THIRTY years ago, if you named the top six clubs in England, Everton would have been among them, despite the era belonging to their neighbours Liverpool. Traditionally, Everton were one of the blue riband institutions, but in the Premier League era, they have been unable to compete for major honours. In fact, the last piece of silverware won by the Goodison Park-based club was in … Continue reading Everton’s chance to regain status
ONE YEAR after newly-promoted Fulham were throwing money around and buying players for fun, the Cottagers found themselves back in the more humble surroundings of the Championship. The moneyball experiment, if that’s the right word for the way the club accumulated quantity over quality, was over and some of the higher profile names, notably some under-performing Ligue 1 captures, had been sent out on loan … Continue reading Fulham show calm regrouping pays off
FOOTBALL fans, by and large, are nostalgists, especially those that remember the days when pitches were muddy, shirts were not emblazoned with multiple sponsors, and football managers actually said something meaningful in post-match interviews. Ask any non-league fan, for example, their favourite locations and they will invariably tell you the old wooden ground at Clapped-out Rovers is full of character and “proper”. At the same … Continue reading Old and new… both should always have their place
YEARS AGO, England was always excluded from any realistic bid to stage a major competition. Part of this was the appalling record the country had in terms of its hooligan fans, the other factor was the sub-standard stadiums around the UK. Some cynics felt that UEFA and FIFA were very anti-England and given that 30 years separated 1966 and 1996, they may have had a … Continue reading Ground debate: The Premier – a land of make believe
ALTHOUGH the English Football League’s Championship is characterised by overspending, with wage bills outstripping income, the appeal of the division appears to have grown in recent years. Perhaps it is the competitive nature of the Championship or because it represents football away from the hubris and excesses of the Premier, but increasingly, people find the second tier of the English game very attractive. The average … Continue reading Ground debate: The Championship – a league with appeal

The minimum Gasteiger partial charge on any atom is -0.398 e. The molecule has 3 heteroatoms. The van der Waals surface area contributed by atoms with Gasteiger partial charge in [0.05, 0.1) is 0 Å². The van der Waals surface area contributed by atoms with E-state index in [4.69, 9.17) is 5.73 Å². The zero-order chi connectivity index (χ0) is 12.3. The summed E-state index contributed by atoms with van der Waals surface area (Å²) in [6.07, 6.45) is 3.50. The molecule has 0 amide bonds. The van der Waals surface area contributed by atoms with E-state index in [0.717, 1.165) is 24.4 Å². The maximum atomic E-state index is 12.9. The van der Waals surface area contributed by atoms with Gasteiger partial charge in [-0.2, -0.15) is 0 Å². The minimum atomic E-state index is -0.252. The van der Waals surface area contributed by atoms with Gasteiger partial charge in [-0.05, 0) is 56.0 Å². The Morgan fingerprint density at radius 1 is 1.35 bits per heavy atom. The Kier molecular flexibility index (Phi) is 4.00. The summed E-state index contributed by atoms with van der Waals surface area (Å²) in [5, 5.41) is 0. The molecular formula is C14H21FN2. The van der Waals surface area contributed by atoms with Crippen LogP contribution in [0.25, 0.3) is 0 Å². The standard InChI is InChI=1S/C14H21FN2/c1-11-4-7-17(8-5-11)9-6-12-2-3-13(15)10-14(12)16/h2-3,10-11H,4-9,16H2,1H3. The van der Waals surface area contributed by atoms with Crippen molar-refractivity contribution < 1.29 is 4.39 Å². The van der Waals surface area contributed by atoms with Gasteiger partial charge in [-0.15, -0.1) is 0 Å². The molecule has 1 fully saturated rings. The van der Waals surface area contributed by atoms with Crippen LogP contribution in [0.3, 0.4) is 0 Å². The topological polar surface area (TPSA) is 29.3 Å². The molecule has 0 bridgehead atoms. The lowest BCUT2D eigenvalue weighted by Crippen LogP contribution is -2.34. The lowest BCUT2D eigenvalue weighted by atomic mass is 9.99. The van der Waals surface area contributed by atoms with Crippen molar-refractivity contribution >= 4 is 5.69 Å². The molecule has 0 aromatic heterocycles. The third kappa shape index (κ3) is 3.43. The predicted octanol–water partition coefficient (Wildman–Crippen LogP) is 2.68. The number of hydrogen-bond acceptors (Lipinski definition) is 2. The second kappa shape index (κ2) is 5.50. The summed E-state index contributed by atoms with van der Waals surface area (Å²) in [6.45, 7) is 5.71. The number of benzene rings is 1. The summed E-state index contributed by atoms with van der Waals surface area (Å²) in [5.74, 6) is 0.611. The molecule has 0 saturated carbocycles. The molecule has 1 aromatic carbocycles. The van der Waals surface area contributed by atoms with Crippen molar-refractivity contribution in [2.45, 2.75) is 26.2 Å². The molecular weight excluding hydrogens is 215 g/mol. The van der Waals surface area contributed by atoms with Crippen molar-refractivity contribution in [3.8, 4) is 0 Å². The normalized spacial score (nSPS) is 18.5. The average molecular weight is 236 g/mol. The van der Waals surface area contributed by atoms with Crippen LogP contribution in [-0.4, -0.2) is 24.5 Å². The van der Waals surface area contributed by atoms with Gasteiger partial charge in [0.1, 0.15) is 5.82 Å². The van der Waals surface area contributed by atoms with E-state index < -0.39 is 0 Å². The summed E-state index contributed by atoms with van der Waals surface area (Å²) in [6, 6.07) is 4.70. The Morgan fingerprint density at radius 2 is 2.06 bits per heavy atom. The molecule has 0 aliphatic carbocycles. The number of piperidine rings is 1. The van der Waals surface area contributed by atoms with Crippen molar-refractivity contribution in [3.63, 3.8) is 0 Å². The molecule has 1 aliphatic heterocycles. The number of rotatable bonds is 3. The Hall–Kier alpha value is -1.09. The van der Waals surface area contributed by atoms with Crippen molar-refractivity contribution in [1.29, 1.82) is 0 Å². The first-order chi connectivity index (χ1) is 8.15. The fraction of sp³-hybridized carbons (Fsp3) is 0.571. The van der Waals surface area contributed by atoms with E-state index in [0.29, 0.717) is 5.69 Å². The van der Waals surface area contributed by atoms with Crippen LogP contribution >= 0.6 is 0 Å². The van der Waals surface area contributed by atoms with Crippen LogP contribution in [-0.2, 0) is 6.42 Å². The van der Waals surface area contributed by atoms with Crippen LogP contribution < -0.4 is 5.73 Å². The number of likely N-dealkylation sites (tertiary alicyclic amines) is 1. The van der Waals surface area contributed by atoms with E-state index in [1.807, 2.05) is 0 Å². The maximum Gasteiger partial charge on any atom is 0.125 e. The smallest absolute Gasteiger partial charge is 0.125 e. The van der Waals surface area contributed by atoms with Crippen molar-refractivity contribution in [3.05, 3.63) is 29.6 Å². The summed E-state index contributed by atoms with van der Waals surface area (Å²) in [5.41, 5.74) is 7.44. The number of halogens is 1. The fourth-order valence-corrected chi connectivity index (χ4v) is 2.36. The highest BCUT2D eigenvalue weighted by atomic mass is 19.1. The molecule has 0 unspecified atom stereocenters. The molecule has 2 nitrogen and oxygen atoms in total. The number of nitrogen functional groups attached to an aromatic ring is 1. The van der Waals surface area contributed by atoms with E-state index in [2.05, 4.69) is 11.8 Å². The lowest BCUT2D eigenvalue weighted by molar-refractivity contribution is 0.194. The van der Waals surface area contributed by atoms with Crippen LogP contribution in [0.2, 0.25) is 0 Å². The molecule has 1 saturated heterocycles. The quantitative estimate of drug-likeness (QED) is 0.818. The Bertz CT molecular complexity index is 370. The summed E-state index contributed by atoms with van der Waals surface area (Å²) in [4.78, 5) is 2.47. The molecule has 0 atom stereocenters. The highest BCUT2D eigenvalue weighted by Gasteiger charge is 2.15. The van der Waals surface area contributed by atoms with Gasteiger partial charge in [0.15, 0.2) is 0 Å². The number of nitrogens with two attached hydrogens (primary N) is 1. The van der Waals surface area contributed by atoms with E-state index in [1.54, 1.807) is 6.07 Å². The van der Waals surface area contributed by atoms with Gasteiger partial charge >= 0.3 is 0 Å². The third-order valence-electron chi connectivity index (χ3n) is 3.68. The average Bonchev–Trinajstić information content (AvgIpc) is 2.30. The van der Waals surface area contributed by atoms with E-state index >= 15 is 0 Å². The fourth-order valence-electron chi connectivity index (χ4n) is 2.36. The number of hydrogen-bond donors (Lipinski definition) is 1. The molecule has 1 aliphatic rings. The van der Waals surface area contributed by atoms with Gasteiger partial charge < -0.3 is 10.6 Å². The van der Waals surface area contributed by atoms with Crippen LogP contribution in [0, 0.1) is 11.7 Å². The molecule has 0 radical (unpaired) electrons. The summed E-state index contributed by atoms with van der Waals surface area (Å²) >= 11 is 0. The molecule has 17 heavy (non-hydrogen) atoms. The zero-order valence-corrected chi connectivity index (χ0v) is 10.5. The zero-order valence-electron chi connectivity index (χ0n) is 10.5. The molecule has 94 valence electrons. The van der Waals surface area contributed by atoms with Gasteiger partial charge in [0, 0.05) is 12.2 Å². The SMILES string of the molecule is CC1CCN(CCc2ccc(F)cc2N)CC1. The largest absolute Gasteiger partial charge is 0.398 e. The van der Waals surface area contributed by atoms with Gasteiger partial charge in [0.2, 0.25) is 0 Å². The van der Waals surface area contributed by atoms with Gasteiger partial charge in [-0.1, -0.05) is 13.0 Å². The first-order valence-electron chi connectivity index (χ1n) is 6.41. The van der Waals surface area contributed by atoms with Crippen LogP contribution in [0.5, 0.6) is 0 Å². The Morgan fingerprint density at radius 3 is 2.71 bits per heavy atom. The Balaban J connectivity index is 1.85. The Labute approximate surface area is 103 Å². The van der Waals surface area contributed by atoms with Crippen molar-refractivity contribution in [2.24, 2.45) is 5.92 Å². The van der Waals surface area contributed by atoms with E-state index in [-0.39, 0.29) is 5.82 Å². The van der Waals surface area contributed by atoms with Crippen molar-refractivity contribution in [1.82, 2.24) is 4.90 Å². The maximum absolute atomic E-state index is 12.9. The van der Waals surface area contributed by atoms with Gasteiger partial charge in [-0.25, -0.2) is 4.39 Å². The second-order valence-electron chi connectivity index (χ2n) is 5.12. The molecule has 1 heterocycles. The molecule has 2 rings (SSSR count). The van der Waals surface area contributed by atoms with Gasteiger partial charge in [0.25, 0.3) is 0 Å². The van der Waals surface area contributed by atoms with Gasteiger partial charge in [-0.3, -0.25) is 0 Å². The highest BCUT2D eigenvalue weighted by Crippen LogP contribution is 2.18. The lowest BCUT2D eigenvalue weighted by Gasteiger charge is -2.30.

WITH Sunderland now in League One, attendances in the third tier of English football are enjoying a revival, with the average above 8,000 for the first time since 2009-10 when Leeds United, Norwich City and Southampton were all in the division. Sunderland’s Stadium of Light is averaging almost 30,000 this season – some 12,000 more than Portsmouth, another famous old name that has seen better … Continue reading Ground debate: League One – between a rock and a hard place
FOOTBALL is full of financial imbalances and the gap between the Premier and, for example, League Two is painfully vast. The gulf is so substantial that there is an argument for shifting the bottom two division of the English Football League to part-time status. However, the emotional pull of the game is such that this is unlikely to happen in the near future. Supporters of … Continue reading Ground debate: League Two and its ancient homes
GRAYS Athletic play at a very nice stadium. Brand spanking new, great facilities and a football-friendly artificial surface that performs very well. The only problem is, the club is ground-sharing at Aveley, a town of 8,000 people some four miles from Grays. They’re in their second year of a two-year agreement, and like most tenants, there is a degree of uncertainty about the future. Grays … Continue reading The trials of a nomadic existence
IN RECENT weeks, I have visited Brighton and Swansea and I stood and watched out of necessity. As soon as the referee’s whistle started the game, the fans in my section stood up and had no intention of using the seats they had paid for. Fine, if you like terracing, but having parted with £30, I wanted my seat and owing to a damaged knee, … Continue reading Commentary Box: Edge of your seat?
LIVERPOOL is a passionate football city, that’s what we are told. Liverpool Football Club’s fans are, arguably, the most ardent of any supporters in Britain. It is a devotion that has been built over many years, from the Shankly era, through the cultural highs of the 1960s and, in spite of the disasters of the 1980s and the city’s economic decline. But the club has … Continue reading Commentary Box: A Passion Play
Stamford must be one of the nicest places to go and watch a football match. It’s a town that a lot of people don’t know much about, something of a hidden gem, you might say. From a football perspective, the club’s old ground was within walking distance of the station – just a couple of hundred yards at best – and the town itself around … Continue reading They’ve got the Zeeco, but they also need Zico…Stamford at home
Let’s be frank, some property developers are about as popular as pantomime villains. They fill the role of Mr Nasty. They’re notoriously good at working round the rules and upsetting local communities. For example, in many new developments, there is a commitment to provide low-cost, social housing, something which some developers really don’t want to do because it compromises their profitability, so they employ “experts” … Continue reading So, how do you fit a ground into a busy town?
In a week when yet another football club is in danger of losing its long-time home, in exchange for an out-of-town site, prompting “over my dead body” reactions from its supporters, the curious relationship between football fans and stadiums comes to the fore once more. It seems that Britain is almost unique in demanding an umbilical attachment between a football team and its ground. Pragmatism … Continue reading Why do people get so attached to a football ground?